Read also: Are ATVs Street Legal In California (ATV + UTV Laws To Know)

Can I ride an ATV on public lands in Colorado?

The Colorado state laws absolutely forbid ATV and other OHV use on any public land or road, unless such area is explicitly designated for OHV use. The exception to this rule is if such vehicles are used in an emergency situation or for agricultural use.

Designating roads and trails where ATVs are allowed is under the authority of local municipalities, but also other agencies that are in charge of the management of public lands.

When riding on public lands that are designated for use by ATVs, and on park trails where they are allowed, it must be properly registered and with a valid OHV permit.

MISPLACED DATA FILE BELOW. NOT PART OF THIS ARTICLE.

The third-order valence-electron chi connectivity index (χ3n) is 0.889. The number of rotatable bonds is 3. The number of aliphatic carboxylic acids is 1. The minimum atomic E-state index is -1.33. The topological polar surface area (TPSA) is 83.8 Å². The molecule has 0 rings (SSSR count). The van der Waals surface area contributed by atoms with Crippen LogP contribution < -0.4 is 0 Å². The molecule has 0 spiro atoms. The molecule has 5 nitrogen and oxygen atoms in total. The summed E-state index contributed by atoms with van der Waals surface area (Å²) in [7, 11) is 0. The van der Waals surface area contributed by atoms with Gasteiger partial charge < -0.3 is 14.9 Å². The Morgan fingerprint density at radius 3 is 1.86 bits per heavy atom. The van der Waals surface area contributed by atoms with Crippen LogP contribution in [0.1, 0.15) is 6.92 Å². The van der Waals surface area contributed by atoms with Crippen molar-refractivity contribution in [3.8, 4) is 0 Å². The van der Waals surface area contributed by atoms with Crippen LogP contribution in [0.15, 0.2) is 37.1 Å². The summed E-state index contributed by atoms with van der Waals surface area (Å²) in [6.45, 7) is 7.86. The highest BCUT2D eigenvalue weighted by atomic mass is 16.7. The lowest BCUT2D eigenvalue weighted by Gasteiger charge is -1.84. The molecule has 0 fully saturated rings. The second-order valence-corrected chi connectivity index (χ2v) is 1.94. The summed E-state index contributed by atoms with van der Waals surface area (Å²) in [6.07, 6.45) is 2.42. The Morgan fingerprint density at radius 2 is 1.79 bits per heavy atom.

Because of this, many parks have designated ATV trails, and their use is strictly forbidden outside of designated areas. And in many counties, they are also allowed on the county roads and streets, if you respect the local ordinance.

Can I ride an ATV on private lands in Colorado?

Yes, you can ride an ATV on private properties. But in that case, most of the laws that regulate their use still apply.

Such a vehicle still has to be properly registered, if it will not be used exclusively on private property. Even if you only need to cross public roads, your ATV needs not to be registered.

Read also: Are ATVs Street Legal In Chicago (ATV + UTV Laws To Know)

Do I have to register or title an ATV in Colorado?

Titling is required for all new ATVs sold through dealerships. And for dealers, it is actually illegal, and there are severe penalties, to sell an ATV without a certificate of title.